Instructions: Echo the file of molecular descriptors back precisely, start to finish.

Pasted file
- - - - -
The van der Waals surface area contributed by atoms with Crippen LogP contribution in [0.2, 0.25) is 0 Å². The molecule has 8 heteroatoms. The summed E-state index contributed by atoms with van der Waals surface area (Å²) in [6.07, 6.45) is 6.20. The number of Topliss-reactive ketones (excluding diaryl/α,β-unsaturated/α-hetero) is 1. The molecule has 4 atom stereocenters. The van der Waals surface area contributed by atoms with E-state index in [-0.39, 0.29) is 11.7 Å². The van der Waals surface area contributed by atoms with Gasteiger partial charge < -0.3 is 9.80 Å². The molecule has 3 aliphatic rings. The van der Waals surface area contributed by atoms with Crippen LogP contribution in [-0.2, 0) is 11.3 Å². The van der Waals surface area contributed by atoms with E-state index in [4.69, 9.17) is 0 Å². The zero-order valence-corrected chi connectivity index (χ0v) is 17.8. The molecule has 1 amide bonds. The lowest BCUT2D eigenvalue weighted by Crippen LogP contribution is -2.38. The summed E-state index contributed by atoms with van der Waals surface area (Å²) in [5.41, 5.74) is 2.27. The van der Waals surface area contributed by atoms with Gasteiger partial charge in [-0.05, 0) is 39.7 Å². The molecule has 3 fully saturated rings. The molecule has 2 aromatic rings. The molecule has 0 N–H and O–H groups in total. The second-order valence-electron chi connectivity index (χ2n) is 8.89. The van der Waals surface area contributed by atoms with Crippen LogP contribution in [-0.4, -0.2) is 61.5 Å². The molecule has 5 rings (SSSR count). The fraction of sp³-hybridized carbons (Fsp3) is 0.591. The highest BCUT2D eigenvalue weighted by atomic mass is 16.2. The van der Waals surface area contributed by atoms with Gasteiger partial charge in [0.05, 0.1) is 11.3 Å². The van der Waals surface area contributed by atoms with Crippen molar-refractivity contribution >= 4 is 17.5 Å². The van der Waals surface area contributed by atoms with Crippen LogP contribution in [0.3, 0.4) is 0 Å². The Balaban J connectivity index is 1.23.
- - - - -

The van der Waals surface area contributed by atoms with Crippen LogP contribution in [0.2, 0.25) is 0 Å². The molecule has 8 heteroatoms. The summed E-state index contributed by atoms with van der Waals surface area (Å²) in [6.07, 6.45) is 6.20. The number of Topliss-reactive ketones (excluding diaryl/α,β-unsaturated/α-hetero) is 1. The molecule has 4 atom stereocenters. The van der Waals surface area contributed by atoms with E-state index in [-0.39, 0.29) is 11.7 Å². The van der Waals surface area contributed by atoms with Gasteiger partial charge < -0.3 is 9.80 Å². The molecule has 3 aliphatic rings. The van der Waals surface area contributed by atoms with Crippen LogP contribution in [-0.2, 0) is 11.3 Å². The van der Waals surface area contributed by atoms with E-state index in [4.69, 9.17) is 0 Å². The zero-order valence-corrected chi connectivity index (χ0v) is 17.8. The molecule has 1 amide bonds. The lowest BCUT2D eigenvalue weighted by Crippen LogP contribution is -2.38. The summed E-state index contributed by atoms with van der Waals surface area (Å²) in [5.41, 5.74) is 2.27. The van der Waals surface area contributed by atoms with Gasteiger partial charge in [-0.05, 0) is 39.7 Å². The molecule has 3 fully saturated rings. The molecule has 2 aromatic rings. The molecule has 0 N–H and O–H groups in total. The second-order valence-electron chi connectivity index (χ2n) is 8.89. The van der Waals surface area contributed by atoms with Crippen LogP contribution in [-0.4, -0.2) is 61.5 Å². The molecule has 5 rings (SSSR count). The fraction of sp³-hybridized carbons (Fsp3) is 0.591. The highest BCUT2D eigenvalue weighted by atomic mass is 16.2. The van der Waals surface area contributed by atoms with Gasteiger partial charge in [0.05, 0.1) is 11.3 Å². The van der Waals surface area contributed by atoms with Crippen molar-refractivity contribution >= 4 is 17.5 Å². The van der Waals surface area contributed by atoms with Crippen LogP contribution in [0.3, 0.4) is 0 Å². The Balaban J connectivity index is 1.23.